Opinions from common go-to quotables such as Neil James, of the Australian Defence Association, and a few “defence” writers in some of the press paint a bleak picture of risky cuts to our soldiers, sailors and airmen as the result of last night’s budget announcement. Yet, when examining the lack of efficiency of our entrenched defence bureaucracy, the only risk should be towards the dead wood in the portfolio.

Wayne Swan’s announcement shows the defence cuts as follows:

  • -$965.7 million for 2012-13
  • -$1625.9 million for 2013-14
  • -$1137.5 million for 2014-15
  • -$1703.5 million for 2015-16.

When one looks at the Defence Project of Concern List, the waste of several hundred million to upgrade 12 of the new F/A-18F “Super-Hornet” strike-fighters with electronic jamming gear that the US Navy has deemed obsolete to modern threats, and the impulse buys at the end of the year for C-17 aircraft not mentioned on the oh-so-important defective Defence white paper, it is hard to believe that Defence will suffer under this budget if any sane person with the taxpayers mind at heart is at the helm.

And that is just the start. Defence is in trouble but not because of Julia Gillard and Swan.

That string of numbers mentioned above IS your new Defence white paper. The defective document known as the 2009 Defence white paper, which amounted to a shopping list of unaffordable and defective defence toys, makes one wonder on the value of wanting another joke in 2013. Why bother? The message should be in what I will label the “Gillard 2012 Defence white paper” is that the entrenched defence bureaucracy has to live within its means.

Since I can’t put it in this space, search YouTube for “Mr Creosote Monty Python” to get an idea of today’s waste in Defence. A thousand pardons, Monsieur. It is sick, but illustrates the point  of defence waste.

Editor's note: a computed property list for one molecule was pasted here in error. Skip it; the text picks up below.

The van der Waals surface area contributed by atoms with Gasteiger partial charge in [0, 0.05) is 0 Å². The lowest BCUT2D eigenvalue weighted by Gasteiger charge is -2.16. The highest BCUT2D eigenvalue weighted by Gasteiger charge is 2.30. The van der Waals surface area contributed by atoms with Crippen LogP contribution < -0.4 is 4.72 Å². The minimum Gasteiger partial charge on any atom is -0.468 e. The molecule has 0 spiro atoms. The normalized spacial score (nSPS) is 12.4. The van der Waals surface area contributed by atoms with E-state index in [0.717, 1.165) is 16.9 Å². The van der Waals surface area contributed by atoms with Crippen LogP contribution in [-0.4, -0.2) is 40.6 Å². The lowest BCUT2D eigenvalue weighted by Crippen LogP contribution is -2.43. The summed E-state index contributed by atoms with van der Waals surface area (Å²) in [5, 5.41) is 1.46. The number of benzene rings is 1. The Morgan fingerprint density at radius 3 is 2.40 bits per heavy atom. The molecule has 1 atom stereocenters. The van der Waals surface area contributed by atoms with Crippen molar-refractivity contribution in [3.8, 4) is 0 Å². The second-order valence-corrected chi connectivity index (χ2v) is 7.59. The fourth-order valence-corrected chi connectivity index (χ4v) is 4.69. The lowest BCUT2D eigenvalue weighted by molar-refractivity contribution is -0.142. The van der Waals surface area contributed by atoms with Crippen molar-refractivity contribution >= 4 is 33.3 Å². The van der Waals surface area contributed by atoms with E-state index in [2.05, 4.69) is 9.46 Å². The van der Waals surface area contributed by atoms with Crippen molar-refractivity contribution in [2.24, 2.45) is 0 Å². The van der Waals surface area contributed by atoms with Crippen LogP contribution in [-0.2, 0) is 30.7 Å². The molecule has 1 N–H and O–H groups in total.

Because of the unwise decision for procurement of three air warfare destroyers and wtwo amphibious flat-tops that are larger than Australia’s last aircraft carrier, Defence is flying around with a lot of dead budget weight on its back. How they will find crew for these large ships is also puzzle.

The entrenched Defence bureaucracy wants 100 F-35 Joint Strike Fighter aircraft. This program is a failure in every sense of the word. It is not affordable. Because of serious design flaws, it will not be combat effective.  Note; a Defence briefing from 2004 states that if the program fails, we start over with a clean sheet of paper for a fighter aircraft replacement plan.

When will that be?

The submarine program is a disaster. Because of numerous problems, it is a luxury to consider using it against a potential enemy. The white paper joke and rent-seekers want 12 new subs at $36 billion. It is a made-up number. My number is realistic. When there is solid proof that we have the crew to make six go to sea, we can have more, but not until then. Whatever the number, there has to be a valid strategic analysis. I haven’t seen any. Just a number of 12.

One metric not seen in the recent budget is that you employ 178 star-ranked officers (generals and admirals) and 134 civilian executives with all the perks. For a very small defence force.

Defence has many problems. The Gillard budget is not one of them.

Peter Fray

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